Mismanaged (or mismatched) expectations are a fundamental cause of problems in the author-agent relationship. Authors can often avoid many problems—before and after signing with a literary agent—by establishing realistic expectations about the author-agent relationship.
Step 1: Know What Agents Do … and Do Not Do.
A literary agent can wear many different “hats” and fill many roles in an author’s world. Some of the common ones include:
– Line editing client manuscripts (essentially, doing the job a private editor might do).
– Pitching manuscripts to publishers, and negotiating contract offers.
– Consulting with authors about new ideas, series development.
– Discussing short term and/or long-term plans for the author’s writing career.
– Marketing advice (but not usually helping with the marketing itself).
– Helping promote the author’s work on the agent’s social media feeds.
– Acting as an intermediary between the author and publisher, allowing the author to be the “good cop” in the relationship.
– Selling foreign, translation, and other subsidiary rights, either directly or through sub-agents.
Not all agents fill all of these roles. Some prefer to send clients to outside editors for manuscript help. Some agents don’t have active social media feeds. (For example, my agent monitors social media to ensure her clients are active there, but doesn’t engage social media on her own.)
All agents should review the client’s manuscript, pitch and negotiate deals with publishers, and act as an intermediary between the author and his or her editor on some level (some do more of this, and some do less). Beyond that, agents’ preferences vary. They may do some of these things, or all of them, or even additional things not listed here.
Step 2: Know What You Want YOUR Agent To Do
Consider the list above, and other business-related tasks you want your agent to do for you. Do you want an editorial agent? A contract specialist? Someone who’s active on social media?
Beware the temptation to say “I want it all” without more thought. Think about how you want to run your publishing business (remember: a writing career is a business) and how an agent fits into that business plan.
Step 3: Find an Agent Who Matches Your Expectations
This is the part where “doing your research” matters. After you know what you want from your agent, you need to focus on finding an agent who matches your expectations.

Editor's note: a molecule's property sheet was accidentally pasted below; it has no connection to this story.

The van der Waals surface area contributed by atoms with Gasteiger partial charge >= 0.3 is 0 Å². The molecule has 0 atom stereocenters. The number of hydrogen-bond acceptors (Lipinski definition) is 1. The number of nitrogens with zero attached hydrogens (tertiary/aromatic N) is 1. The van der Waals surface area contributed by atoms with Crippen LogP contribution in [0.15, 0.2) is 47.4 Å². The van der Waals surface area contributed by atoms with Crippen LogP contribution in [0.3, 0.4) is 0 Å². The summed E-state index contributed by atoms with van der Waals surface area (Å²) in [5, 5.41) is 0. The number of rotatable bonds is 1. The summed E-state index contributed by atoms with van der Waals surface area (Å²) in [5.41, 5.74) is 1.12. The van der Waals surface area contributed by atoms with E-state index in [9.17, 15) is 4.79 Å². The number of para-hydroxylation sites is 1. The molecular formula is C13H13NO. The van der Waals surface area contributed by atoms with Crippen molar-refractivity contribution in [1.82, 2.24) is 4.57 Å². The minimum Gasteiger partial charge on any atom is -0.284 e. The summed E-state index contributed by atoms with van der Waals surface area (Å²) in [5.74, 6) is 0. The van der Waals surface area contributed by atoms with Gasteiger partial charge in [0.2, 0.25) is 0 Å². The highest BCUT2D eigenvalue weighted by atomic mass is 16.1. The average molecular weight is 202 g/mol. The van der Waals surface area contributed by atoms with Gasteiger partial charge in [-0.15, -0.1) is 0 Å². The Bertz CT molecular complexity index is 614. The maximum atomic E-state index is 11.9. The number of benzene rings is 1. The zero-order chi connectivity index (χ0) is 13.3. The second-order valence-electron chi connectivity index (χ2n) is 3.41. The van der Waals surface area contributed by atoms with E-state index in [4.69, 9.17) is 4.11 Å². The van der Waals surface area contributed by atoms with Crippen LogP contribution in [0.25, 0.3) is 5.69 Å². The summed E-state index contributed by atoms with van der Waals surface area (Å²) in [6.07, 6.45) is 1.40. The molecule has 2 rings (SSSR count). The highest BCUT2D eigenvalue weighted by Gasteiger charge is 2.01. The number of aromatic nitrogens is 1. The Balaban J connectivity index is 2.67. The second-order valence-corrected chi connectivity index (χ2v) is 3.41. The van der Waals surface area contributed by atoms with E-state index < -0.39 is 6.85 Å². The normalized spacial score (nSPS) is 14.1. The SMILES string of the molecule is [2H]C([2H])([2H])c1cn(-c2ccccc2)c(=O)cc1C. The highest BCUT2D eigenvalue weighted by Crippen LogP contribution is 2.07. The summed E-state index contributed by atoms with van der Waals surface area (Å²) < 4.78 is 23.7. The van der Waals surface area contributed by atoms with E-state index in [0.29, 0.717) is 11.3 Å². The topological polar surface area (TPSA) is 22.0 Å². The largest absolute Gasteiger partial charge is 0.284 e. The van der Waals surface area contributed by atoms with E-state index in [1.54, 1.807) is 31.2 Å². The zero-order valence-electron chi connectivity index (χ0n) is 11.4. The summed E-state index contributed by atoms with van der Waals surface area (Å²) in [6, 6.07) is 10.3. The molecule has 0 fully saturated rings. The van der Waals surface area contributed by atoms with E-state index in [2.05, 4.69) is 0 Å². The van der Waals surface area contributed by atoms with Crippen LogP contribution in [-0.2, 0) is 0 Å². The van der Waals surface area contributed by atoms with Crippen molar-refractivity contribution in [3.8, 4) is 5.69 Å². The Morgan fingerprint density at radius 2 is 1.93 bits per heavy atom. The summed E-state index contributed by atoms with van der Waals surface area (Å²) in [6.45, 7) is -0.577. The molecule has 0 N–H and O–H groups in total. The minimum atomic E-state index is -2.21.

Authors often can’t determine whether or not an agent matches the “expectation needs list” before an agent offers representation. That’s okay! “The call” is a perfect time to talk about expectations—the agent’s, as well as yours.
Obviously, authors are limited to selecting from the agents who actually offer representation. That’s why it’s so important to do as much up-front research as possible. If you don’t like the way an agent does business, or think it’s not a good match for you, it doesn’t matter how “famous” or talented the agent is…you have the right to pass. On the other hand, you should query every agent you think might match your expectations (again, regardless of status), in order to maximize your chances of finding the right one.
Step 4: There is No Magical Ring That Rules the Publishing World—Which Means Your Agent Doesn’t Have One, Either.
No matter how well an agent matches the author’s list of expectations, it’s important for authors to remember that no one can guarantee a publishing contract or a place on the bestseller list. Sometimes agents try to sell a manuscript, but it doesn’t work. Sometimes books don’t sell as well as anyone hoped or expected.
It isn’t necessarily the agent’s fault if your book won’t sell. That’s an expectation authors need to manage, too.
On the other hand, if your agent isn’t living up to expectations, an author has a right to consider a change. Just make sure, when you make that decision, you make it on the basis of an objective, honest evaluation—what has the agent done and not done, in comparison to industry standards—and not on the basis of emotion or subjectively unreasonable expectations.
Ultimately, managing expectations in publishing works a little like herding cats or nailing Jell-o to a tree: you can (and should) try to keep them in check, but nobody does it perfectly, and no matter what you do it’s going to be messy sometimes. Still, it’s worth the effort. The more you know about publishing, and treat the business side as a business, the more likely you are to transform your writing dream into a successful publishing career.
What do you expect your agent to do for you? Was there anything on the “agent job” list that you hadn’t considered before?
Susan Spann writes the Shinobi Mysteries, featuring ninja detective Hiro Hattori and his Portuguese Jesuit sidekick, Father Mateo. Her debut novel, CLAWS OF THE CAT (Minotaur Books, 2013), was named a Library Journal Mystery Debut of the Month. The second Shinobi Mystery, BLADE OF THE SAMURAI, releases on July 15, 2014. Susan is also a transactional attorney whose practice focuses on publishing law and business. When not writing or practicing law, she raises seahorses and rare corals in her marine aquarium. You can find her online at her website, http://www.SusanSpann.com, and on Twitter (@SusanSpann).